Some background information
The idea of helping girls to go to school stems from our own experience of free education in our home countries Finland and New Zealand. Having travelled, worked and lived in Nepal we have seen first hand just how difficult it is to have an education in a country ranked amongst the 10 poorest nations in the world, and how particularly difficult it is for girls who are often regarded less important than boys.
A quarter of Nepal’s population live below the poverty line and almost half of the Nepali people are unemployed. Currently 70% of children start school but only 7% reach 10th school year and gain the School Leaving Certificate (SLC). The literacy rate in Nepal is 65% male and 47% female. As in many Asian countries boys are favoured over girls, the ratio of boys to girls in Nepali primary and secondary school is almost 2:1, in favour of boys.
We believe that every child should have the right to go to school. As educated and empowered women ourselves, girls’ education is especially close to our hearts. We believe the whole family benefits when the mother is educated. Research shows that families of literate and educated mothers have higher standards of hygiene, lower birth rates and an increased likelihood of children going to school.
As a sponsor you can be sure that all the money you donate goes directly into this programme. We are a small charity with no middlemen and very low admin costs.
Girls Education Nepal was inspired by the success of Nonna and Amanda’s previous (and ongoing) project – Firefly Children’s Home in Kathmandu, Nepal. FCH has been running since August 2004 and now accommodates, feeds and educates 30 children aged between 4 and 12. For more information please see www.fireflychildrenshome.org.
Nonna Giri (nee Lamponen)
Having lived in Nepal for almost 6 years (2004-2010), I have seen the hardship that so many people face. This makes me acutely aware of how lucky I am to have been born in Finland where education is free and no-one ever goes hungry. The Nepali women work incredibly hard, and in many cases all odds are against them. Having had all the opportunities in the world given to me, I felt the least I could do is to try and give the same opportunity to some girls who never had a chance.
It still amazes me how much you can do with relatively little money. For the price of a fancy dinner in a western country, a girl can get an education for a year in Nepal! The work is rewarding, and now that we have had our first GEN girls passing their SLCs (School Leaving Certificate) it is incredibly satisfying to know that our programme has enabled them to do this. The responsibility is also hard at times. Things don’t always go the way you want them to go, the girls face tragedy and hardship, and there are many challenges in a country like Nepal. But in general the pluses by far outweigh the minuses, and especially the last two years have been more relaxed for me as we have an excellent team on the ground – both in Kathmandu and in East Nepal.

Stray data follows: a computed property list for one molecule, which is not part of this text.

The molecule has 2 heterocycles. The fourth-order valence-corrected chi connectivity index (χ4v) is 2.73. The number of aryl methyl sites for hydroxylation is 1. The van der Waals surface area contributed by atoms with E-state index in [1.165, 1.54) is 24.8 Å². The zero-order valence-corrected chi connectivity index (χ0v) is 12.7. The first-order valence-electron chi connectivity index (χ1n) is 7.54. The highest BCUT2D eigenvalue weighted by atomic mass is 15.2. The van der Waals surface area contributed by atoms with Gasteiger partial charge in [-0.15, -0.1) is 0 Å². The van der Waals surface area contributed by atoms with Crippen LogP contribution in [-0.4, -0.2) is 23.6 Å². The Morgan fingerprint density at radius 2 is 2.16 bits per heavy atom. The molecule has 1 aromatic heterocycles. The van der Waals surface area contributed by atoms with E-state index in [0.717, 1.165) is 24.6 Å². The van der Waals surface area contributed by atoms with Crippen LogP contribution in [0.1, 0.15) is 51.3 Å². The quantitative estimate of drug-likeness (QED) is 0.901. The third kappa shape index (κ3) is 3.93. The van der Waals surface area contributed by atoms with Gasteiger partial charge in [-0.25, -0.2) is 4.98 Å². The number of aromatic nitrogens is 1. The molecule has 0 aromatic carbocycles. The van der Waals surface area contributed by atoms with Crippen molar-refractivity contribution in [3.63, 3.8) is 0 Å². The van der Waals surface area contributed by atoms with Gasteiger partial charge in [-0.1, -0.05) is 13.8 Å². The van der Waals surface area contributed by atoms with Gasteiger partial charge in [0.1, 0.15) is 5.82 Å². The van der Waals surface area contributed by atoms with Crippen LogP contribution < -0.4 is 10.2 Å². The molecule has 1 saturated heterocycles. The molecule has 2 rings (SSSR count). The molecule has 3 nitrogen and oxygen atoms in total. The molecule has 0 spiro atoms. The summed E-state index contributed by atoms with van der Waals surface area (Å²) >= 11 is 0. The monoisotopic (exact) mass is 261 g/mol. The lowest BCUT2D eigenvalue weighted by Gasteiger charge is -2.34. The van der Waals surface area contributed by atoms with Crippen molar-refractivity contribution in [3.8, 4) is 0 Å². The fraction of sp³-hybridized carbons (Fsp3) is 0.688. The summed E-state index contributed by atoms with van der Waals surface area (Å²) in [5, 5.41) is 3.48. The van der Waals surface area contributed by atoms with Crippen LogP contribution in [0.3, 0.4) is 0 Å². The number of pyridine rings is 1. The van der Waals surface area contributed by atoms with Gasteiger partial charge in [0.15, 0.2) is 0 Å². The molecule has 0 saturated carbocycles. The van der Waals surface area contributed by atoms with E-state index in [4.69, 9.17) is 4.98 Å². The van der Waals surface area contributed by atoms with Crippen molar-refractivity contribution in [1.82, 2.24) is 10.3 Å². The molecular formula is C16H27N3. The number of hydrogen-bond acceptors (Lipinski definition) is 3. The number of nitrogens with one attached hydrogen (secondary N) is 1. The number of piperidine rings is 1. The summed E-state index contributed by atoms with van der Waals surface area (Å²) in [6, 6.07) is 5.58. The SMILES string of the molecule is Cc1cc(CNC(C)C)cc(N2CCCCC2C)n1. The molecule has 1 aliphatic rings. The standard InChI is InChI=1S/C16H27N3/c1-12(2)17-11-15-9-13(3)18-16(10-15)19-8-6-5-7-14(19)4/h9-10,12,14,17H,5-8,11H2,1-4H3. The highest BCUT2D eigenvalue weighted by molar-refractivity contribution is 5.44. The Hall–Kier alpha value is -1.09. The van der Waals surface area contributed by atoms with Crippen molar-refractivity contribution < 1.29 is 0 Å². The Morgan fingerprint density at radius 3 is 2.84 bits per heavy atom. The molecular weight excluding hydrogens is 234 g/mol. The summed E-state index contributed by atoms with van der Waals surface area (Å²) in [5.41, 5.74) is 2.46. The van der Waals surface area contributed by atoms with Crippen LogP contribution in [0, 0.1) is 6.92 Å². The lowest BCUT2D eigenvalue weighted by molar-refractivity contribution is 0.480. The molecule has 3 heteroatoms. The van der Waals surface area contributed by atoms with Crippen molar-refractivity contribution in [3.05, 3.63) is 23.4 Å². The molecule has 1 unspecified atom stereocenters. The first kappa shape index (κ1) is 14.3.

After almost six years in Nepal, Nonna moved back to Europe in the summer of 2010 and recently had her first baby – a bouncing baby boy born in March 2011.
New Zealander Amanda McKay strongly values education. With several university qualifications behind her, she is well aware of the positive influence education and knowledge has played in her life.
From her time and work in Nepal, Amanda has a deep love for the Nepali people. And she is thrilled to provide Nepalese girls with an opportunity for a bright, educated future.
Amanda’s high level of integrity and dedication makes her a trustworthy founder and supporter of Girls Education Nepal.
GEN Programme Head
Indira Rana Magar
Indira Rana Magar is a dynamic and committed social worker, a social entrepeneur who has been awarded with the Asoka Fellowship, and also a human rights activist. Indira started her social work working in prisons in 1990 alongside Parijat, a human rights activist.